That would be the beginning of the operation. Working on the assumption that the North would retaliate with a missile and artillery bombardment of Seoul, the US would need to take out as many of these weapons as possible, for example by using massive blast effect weapons like the ‘Mother of All Bombs’ dropped over a tunnel complex in Afghanistan a few months ago.

Those attacks would be unlikely to take out all the North’s artillery. US and South Korean artillery spotting radar would be able to identify further targets, but only after the North had fired rounds towards Seoul.

There would be a pressing need to destroy North Korean submarines and fast attack vessels before they could disperse, potentially carrying nuclear devices.

Even if the American intention was to leave the North Korean leadership intact, the actions described above would require thousands of targets to be hit and would take several days. The US would need to deploy very substantial air and maritime forces into South Korea and the Sea of Japan.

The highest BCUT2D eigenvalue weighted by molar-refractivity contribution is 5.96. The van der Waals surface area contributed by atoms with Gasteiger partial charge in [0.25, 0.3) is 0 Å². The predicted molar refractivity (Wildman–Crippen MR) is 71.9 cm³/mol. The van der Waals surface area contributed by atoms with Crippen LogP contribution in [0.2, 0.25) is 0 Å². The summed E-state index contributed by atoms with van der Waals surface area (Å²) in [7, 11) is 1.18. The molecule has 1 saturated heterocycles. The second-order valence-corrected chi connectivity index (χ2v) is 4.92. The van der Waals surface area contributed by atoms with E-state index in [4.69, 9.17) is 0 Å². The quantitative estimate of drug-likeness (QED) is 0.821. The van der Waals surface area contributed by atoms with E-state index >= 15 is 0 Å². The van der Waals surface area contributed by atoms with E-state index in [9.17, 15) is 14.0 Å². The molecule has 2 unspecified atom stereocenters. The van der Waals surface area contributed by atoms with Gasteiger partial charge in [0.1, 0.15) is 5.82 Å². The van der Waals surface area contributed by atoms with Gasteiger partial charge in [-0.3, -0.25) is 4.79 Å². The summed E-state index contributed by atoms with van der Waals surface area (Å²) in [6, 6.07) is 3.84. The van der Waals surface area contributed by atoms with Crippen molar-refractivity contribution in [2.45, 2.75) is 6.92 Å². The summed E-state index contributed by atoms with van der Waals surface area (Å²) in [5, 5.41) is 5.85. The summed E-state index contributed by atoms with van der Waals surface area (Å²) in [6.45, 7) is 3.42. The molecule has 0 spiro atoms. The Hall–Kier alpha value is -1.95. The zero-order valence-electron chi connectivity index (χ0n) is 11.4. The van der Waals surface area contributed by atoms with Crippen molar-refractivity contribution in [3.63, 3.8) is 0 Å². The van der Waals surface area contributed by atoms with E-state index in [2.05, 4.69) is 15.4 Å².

Washington would have to persuade Beijing that this wasn’t about regime decapitation – China would get to keep its buffer state.

A key thing to watch will be if the US starts to move some of its 300,000 citizens out of the country.

About 8,000 Australian’s are resident in South Korea and we would look to the US to evacuate them. It’s time that the Department of Foreign Affairs changed its travel advisory for South Korea which rather bizarrely just tells visitors to ‘exercise normal precautions’ whatever that means.

Beyond intelligence support there is no obvious role for Australia in the first few days of a conflict unless the US proactively asked for us to ready, say, an air component of Super Hornet aircraft equipped with the Growler electronic warfare system that could help shut down North Korea’s air defence.

Malcolm Turnbull is exactly right, there is no way Australia can avoid this fight. The smart thing to do would be to start talking to the Americans to help shape their plans. There is no point sleepwalking into the biggest military crisis since the Soviets deployed nuclear-armed missiles to Cuba in 1962.

If there is anything Australia can do to avert a war, now is the time to thinking laterally. I suggested in this newspaper a few weeks ago that we could try to open a line of negotiation with the regime. The chance of a positive outcome is slim but it’s surely worth a try.

Originally published by: The Weekend Australian on 14 Aug 2017